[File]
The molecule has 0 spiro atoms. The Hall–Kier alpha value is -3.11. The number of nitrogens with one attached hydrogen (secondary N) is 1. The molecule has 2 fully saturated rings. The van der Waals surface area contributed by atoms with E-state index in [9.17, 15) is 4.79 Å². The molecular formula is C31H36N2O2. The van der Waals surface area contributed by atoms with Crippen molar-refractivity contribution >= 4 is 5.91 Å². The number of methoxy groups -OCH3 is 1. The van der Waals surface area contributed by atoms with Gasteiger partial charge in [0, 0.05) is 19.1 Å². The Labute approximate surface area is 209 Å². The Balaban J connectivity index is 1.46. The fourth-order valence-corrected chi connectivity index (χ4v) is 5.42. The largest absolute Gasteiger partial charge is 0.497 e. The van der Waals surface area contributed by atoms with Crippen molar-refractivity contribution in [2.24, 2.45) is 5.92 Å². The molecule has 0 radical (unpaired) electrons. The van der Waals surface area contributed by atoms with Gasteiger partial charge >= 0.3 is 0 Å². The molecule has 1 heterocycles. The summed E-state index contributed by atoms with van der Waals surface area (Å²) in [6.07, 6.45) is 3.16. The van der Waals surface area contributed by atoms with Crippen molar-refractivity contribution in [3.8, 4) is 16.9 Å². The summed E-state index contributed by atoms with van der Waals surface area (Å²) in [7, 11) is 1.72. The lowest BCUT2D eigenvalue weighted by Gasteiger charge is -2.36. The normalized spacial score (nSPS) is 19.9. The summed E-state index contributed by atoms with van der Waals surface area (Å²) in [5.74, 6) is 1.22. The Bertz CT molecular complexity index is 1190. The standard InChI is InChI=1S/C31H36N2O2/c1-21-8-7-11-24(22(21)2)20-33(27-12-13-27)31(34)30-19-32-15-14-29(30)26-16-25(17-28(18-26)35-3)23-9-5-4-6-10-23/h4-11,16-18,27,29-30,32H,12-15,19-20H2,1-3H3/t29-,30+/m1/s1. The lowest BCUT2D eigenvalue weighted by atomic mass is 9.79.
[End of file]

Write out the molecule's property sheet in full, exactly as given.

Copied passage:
The molecule has 0 spiro atoms. The Hall–Kier alpha value is -3.11. The number of nitrogens with one attached hydrogen (secondary N) is 1. The molecule has 2 fully saturated rings. The van der Waals surface area contributed by atoms with E-state index in [9.17, 15) is 4.79 Å². The molecular formula is C31H36N2O2. The van der Waals surface area contributed by atoms with Crippen molar-refractivity contribution >= 4 is 5.91 Å². The number of methoxy groups -OCH3 is 1. The van der Waals surface area contributed by atoms with Gasteiger partial charge in [0, 0.05) is 19.1 Å². The Labute approximate surface area is 209 Å². The Balaban J connectivity index is 1.46. The fourth-order valence-corrected chi connectivity index (χ4v) is 5.42. The largest absolute Gasteiger partial charge is 0.497 e. The van der Waals surface area contributed by atoms with Crippen molar-refractivity contribution in [2.24, 2.45) is 5.92 Å². The molecule has 0 radical (unpaired) electrons. The van der Waals surface area contributed by atoms with Gasteiger partial charge >= 0.3 is 0 Å². The molecule has 1 heterocycles. The summed E-state index contributed by atoms with van der Waals surface area (Å²) in [6.07, 6.45) is 3.16. The van der Waals surface area contributed by atoms with Crippen molar-refractivity contribution in [3.8, 4) is 16.9 Å². The summed E-state index contributed by atoms with van der Waals surface area (Å²) in [7, 11) is 1.72. The lowest BCUT2D eigenvalue weighted by Gasteiger charge is -2.36. The normalized spacial score (nSPS) is 19.9. The summed E-state index contributed by atoms with van der Waals surface area (Å²) in [5.74, 6) is 1.22. The Bertz CT molecular complexity index is 1190. The standard InChI is InChI=1S/C31H36N2O2/c1-21-8-7-11-24(22(21)2)20-33(27-12-13-27)31(34)30-19-32-15-14-29(30)26-16-25(17-28(18-26)35-3)23-9-5-4-6-10-23/h4-11,16-18,27,29-30,32H,12-15,19-20H2,1-3H3/t29-,30+/m1/s1. The lowest BCUT2D eigenvalue weighted by atomic mass is 9.79.